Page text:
To meet the demands of the always-connected,buy-at-any-time consumer, many businesses have implemented technology to meet that demand and called those efforts “digital transformation”. Early transformation efforts were focused on initiatives like e-commerce, applications, customer experience, and others.1 But these disparate efforts have not been enough.
Digital transformation is a dramatic shift for any organization. Digital transformation is really a business transformation that leverages the use of technology. It is reimagining every aspect of a business using a “digital first” approach. But the initial allure of rolling out some point solution, using some latest and greatest technology, is often appealing.
Many of these forerunners are realizing that their businesses need to undergo an end-to-end transformation. This requires dramatic operational, structural, and cultural shifts.2 The shifts needed for digital transformation are not easy -or cheap – or quick – and require significant investment and patience in order to realize business benefits.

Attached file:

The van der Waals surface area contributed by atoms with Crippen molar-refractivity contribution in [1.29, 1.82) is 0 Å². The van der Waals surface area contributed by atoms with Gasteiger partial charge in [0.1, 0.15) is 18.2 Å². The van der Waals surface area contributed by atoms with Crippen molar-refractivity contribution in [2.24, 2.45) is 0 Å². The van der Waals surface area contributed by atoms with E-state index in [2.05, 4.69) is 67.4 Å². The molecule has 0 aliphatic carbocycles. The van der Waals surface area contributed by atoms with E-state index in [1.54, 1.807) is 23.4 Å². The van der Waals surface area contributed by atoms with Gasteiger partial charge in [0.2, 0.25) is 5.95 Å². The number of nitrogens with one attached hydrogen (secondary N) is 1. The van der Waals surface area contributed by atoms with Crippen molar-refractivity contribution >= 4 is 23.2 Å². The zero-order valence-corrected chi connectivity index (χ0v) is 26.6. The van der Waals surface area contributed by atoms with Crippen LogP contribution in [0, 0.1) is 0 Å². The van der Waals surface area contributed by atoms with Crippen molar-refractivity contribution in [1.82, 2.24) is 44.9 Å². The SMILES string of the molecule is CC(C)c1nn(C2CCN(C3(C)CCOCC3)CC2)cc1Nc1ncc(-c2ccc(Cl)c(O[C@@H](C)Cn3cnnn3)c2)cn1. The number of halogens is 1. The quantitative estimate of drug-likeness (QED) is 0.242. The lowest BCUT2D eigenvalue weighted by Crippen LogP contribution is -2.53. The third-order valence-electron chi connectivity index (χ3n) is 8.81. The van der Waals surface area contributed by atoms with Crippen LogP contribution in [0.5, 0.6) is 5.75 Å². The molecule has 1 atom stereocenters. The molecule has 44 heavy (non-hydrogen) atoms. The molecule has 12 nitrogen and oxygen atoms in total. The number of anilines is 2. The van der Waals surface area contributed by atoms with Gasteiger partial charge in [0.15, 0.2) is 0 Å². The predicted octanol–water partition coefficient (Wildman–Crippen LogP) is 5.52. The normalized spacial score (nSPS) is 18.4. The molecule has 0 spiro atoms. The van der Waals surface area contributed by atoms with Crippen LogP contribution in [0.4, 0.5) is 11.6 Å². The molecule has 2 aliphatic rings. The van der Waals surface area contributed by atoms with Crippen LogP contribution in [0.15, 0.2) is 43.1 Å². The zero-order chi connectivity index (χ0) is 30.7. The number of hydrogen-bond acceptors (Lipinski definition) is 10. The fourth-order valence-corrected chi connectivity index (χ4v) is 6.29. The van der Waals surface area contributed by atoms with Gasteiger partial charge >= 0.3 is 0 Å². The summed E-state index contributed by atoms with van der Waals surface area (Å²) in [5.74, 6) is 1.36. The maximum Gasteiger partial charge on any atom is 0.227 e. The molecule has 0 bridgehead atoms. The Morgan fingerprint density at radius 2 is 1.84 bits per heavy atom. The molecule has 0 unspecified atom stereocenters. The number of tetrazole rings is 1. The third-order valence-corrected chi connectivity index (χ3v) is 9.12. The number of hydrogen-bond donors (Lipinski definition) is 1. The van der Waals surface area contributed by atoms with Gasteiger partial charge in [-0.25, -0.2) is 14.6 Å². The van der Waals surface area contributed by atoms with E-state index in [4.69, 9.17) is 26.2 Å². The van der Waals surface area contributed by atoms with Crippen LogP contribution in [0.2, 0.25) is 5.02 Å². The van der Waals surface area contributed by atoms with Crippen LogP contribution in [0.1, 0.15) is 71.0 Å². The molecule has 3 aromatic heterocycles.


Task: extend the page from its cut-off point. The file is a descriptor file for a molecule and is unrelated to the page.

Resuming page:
But being patient and staying the course – especially when the core business slows down a bit – may not meet shareholder expectations.
Shareholders aren’t buying in to digital transformation?
Digital transformation sounds great until the core business slows down and shareholders want better returns. When these two conditions are present, businesses have reacted by pulling back on dividends, changing leadership, or both. A few recent examples:
Mattel outlined a digital transformation overhaul that focused on building toys that will teach and develop toddlers and prep them more for science, tech, and engineering careers well into the future. Mattel also talked analytics, user experience, and a design cadence that rhymed with what you’d hear from a tech company.
This transformation will come at a cost. Mattel announced a cut to its dividend and pulled its practice of shorter-term financial guidance and replaced it with longer increments. Mattel CEO Margo Georgiadis will take the funds that would have gone to a dividend and put it on digital transformation.